Mormon Quotes

Poverty

Brigham Young
When there was no whiskey to be had here, and we needed it for rational purposes, I built a house to make it in. When the distillery was almost completed and in good working order, an army was heard of in our vicinity and I shut up the works. I did not make a gallon of whiskey at my works, because it came here in great quantities, more than was needed. I could have made thousands of dollars from my still, which has ever since been as dead property. Have others followed my example in this? They have not, but there was a whiskey shop established here and another there. Some have even told me that they would starve if they did not make whiskey. I said to them, make it then, and be damned, for they will be damned anyhow. Am not I able to make whiskey? Yes; there stands the still and the still‑house this day, which I have never used and from which I might make thousands of dollars. Have I made whiskey and sold it in what some call Whiskey Street? No. Had I done so how many would have hailed me with, 'You are a good man, brother Brigham, and you are the right man to lead Israel; thank God for such a man: he keeps a whiskey shop, drinks liquor, trades with our enemies and hugs them to his heart as long as there is any money in their pockets, and takes them to his house and introduces them to his wives and daughters; what a blessed man brother Brigham is.'
Brigham Young, Journal of Discourses 10:206
David O. McKay
I cannot help but think that there is a direct relationship between the present evil trends which I have above indicated, and the very marked tendency of the people of our country to pass on to the state the responsibility for their moral and economic welfare. This trend to a welfare state in which people look to and worship government more than their God, is certain to sap the individual ambitions and moral fiber of our youth unless they are warned and rewarned of the consequences. History, of course, is replete with the downfall of nations who, instead of assuming their own responsibility for their religious and economic welfare, mistakenly attempted to shift their individual responsibility to the government.
David O. McKay, Letter from President David O. McKay to Ernest L. Wilkinson and the BYU Faculty
David O. McKay
No doubt there are some worldly people who honestly limit the number of children and the family to two or three because of insufficient means to clothe and educate a large family as the parents would desire to do, but in nearly all such cases, the two or three children are no better provided for than two or three times that number would be.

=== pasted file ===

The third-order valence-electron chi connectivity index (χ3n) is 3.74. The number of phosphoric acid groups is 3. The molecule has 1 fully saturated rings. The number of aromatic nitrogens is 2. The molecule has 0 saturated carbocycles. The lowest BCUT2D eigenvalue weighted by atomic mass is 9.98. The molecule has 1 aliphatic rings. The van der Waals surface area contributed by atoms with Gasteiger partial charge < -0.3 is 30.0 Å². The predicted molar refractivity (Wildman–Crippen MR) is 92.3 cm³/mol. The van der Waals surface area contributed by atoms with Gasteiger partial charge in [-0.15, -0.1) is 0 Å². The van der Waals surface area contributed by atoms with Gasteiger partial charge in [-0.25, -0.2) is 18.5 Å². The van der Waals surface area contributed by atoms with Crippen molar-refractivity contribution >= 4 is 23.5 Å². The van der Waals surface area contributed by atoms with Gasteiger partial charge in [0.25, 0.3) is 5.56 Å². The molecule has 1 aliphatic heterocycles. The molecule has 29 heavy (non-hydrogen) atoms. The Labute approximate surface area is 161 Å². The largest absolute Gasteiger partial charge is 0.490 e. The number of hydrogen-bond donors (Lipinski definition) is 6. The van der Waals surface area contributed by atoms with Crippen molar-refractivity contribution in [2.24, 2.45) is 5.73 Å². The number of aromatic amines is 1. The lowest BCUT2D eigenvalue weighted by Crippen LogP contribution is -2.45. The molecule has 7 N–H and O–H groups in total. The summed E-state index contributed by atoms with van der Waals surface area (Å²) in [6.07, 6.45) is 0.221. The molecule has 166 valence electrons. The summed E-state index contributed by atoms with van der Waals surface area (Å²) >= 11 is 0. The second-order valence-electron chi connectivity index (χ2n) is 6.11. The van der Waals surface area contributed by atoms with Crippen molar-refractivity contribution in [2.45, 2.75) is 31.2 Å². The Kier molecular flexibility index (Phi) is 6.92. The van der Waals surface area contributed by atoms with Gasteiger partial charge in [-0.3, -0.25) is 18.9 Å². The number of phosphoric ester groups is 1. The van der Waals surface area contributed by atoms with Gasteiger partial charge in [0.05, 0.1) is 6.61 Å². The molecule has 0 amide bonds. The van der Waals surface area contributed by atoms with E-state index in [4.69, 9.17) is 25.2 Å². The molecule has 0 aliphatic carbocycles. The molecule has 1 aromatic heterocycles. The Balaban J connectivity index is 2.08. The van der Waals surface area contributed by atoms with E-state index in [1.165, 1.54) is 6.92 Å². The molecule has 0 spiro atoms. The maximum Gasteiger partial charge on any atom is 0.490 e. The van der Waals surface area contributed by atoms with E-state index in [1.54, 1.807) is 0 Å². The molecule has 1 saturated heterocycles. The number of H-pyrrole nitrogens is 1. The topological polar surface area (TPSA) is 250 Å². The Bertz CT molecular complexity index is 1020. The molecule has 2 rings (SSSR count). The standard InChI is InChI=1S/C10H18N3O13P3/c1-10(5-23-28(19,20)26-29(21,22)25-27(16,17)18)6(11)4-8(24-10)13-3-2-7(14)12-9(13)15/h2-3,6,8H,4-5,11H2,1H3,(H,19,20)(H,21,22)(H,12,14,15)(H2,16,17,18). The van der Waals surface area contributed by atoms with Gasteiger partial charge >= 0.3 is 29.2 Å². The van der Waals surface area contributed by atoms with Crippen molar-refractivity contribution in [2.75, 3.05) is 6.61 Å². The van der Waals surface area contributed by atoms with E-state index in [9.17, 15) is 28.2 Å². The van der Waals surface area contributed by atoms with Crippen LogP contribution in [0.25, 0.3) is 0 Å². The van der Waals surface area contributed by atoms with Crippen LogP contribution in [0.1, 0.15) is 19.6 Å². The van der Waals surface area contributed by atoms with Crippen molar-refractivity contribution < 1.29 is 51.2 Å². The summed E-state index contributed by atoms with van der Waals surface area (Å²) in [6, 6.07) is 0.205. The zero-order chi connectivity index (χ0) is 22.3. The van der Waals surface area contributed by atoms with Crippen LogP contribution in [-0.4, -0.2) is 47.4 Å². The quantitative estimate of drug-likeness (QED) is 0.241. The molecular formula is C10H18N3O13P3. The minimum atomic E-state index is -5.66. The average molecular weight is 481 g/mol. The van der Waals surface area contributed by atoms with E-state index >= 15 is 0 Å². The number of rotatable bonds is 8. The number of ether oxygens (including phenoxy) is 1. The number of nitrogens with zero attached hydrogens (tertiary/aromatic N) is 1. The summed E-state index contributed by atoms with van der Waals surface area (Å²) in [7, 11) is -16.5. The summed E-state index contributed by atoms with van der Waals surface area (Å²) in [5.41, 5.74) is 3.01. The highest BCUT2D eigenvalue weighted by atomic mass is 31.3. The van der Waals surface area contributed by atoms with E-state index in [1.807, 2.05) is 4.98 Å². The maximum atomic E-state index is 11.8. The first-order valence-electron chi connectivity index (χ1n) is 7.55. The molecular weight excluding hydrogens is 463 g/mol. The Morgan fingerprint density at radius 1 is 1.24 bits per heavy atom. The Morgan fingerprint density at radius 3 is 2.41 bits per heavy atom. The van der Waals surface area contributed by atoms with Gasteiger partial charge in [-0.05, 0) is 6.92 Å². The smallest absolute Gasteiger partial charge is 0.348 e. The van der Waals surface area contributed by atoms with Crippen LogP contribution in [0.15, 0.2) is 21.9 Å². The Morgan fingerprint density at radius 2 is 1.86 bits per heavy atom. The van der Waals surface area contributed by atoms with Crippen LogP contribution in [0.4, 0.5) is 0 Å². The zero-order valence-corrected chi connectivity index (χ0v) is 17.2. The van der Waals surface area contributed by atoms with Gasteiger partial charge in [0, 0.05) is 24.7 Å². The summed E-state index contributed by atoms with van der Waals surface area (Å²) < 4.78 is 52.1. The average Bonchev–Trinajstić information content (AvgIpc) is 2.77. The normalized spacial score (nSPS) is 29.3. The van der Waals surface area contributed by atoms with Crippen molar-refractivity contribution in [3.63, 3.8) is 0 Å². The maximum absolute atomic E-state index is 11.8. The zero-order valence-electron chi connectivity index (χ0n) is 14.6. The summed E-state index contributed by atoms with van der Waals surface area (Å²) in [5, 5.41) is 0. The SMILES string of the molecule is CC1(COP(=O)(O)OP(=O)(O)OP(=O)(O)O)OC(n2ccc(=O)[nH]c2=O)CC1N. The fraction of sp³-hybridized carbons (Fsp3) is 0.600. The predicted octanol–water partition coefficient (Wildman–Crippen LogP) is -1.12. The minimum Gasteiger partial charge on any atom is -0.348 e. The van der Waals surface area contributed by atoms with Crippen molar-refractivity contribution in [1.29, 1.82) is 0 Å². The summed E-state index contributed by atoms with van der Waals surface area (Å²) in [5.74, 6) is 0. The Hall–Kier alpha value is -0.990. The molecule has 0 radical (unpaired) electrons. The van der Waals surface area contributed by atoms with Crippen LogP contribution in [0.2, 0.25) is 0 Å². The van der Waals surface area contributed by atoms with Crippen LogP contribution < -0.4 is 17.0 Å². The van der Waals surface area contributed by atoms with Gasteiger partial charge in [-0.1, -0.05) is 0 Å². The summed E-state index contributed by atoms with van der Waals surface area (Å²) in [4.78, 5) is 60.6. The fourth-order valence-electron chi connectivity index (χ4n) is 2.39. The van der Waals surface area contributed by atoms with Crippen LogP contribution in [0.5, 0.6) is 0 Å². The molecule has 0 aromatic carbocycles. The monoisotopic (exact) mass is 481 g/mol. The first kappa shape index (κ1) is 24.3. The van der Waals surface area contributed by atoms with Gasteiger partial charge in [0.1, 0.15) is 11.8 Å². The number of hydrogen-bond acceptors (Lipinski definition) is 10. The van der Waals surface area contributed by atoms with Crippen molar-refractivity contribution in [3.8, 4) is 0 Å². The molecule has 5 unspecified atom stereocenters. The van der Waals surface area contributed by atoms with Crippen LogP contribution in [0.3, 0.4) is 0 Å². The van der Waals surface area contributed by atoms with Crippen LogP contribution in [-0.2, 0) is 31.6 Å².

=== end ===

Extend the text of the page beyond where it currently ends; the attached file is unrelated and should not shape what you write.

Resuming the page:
David O. McKay, Prophet David O. McKay, Relief Society Magazine, v. 3, no. 7, July 1916
Dallin H. Oaks
Another area in which strengths can become our downfall concerns finances. We are commanded to give to the poor. Could the fulfillment of that fundamental Christian obligation be carried to excess? I believe it can, and I believe I have seen examples of this.
Dallin H. Oaks, BYU Fireside, "Our Strengths Can Become Our Downfall", June 07, 1992
Lynn G. Robbins
Among those who do not sacrifice there are two extremes: one is the rich, gluttonous man who won't and the other is the poor, destitute man who believes he can't. But how can you ask someone who is starving to eat less? Is there a level of poverty so low that sacrifice should not be expected or a family so destitute that paying tithing should cease to be required?
Lynn G. Robbins, April 2005 General Conference, "Tithing ‑ A Commandment, Even for the Destitute"; Liahona: May 2005, pp34‑36
Lynn G. Robbins
One of the first things a bishop must do to help the needy is ask them to pay their tithing. Like the widow, if a destitute family is faced with the decision of paying their tithing or eating, they should pay their tithing.
Lynn G. Robbins, April 2005 General Conference, "Tithing ‑ A Commandment, Even for the Destitute"; Liahona: May 2005, pp34‑36
Lynn G. Robbins
One reason the Lord illustrates doctrines with the most extreme circumstances is to eliminate excuses. If the Lord expects even the poorest widow to pay her mite, where does that leave all others who find that it is not convenient or easy to sacrifice?
Lynn G. Robbins, April 2005 General Conference, "Tithing ‑ A Commandment, Even for the Destitute"; Liahona: May 2005, pp34‑36
Lynn G. Robbins
If a destitute family is faced with the decision of paying their tithing or eating, they should pay their tithing.
Lynn G. Robbins, April 2005 General Conference, "Tithing ‑ A Commandment, Even for the Destitute"; Liahona: May 2005, pp34‑36
Lynn G. Robbins
No bishop, no missionary should ever hesitate or lack the faith to teach the law of tithing to the poor. The sentiment of "They can't afford to" needs to be replaced with "They can't afford not to."
Lynn G. Robbins, April 2005 General Conference, "Tithing ‑ A Commandment, Even for the Destitute"; Liahona: May 2005, pp34‑36
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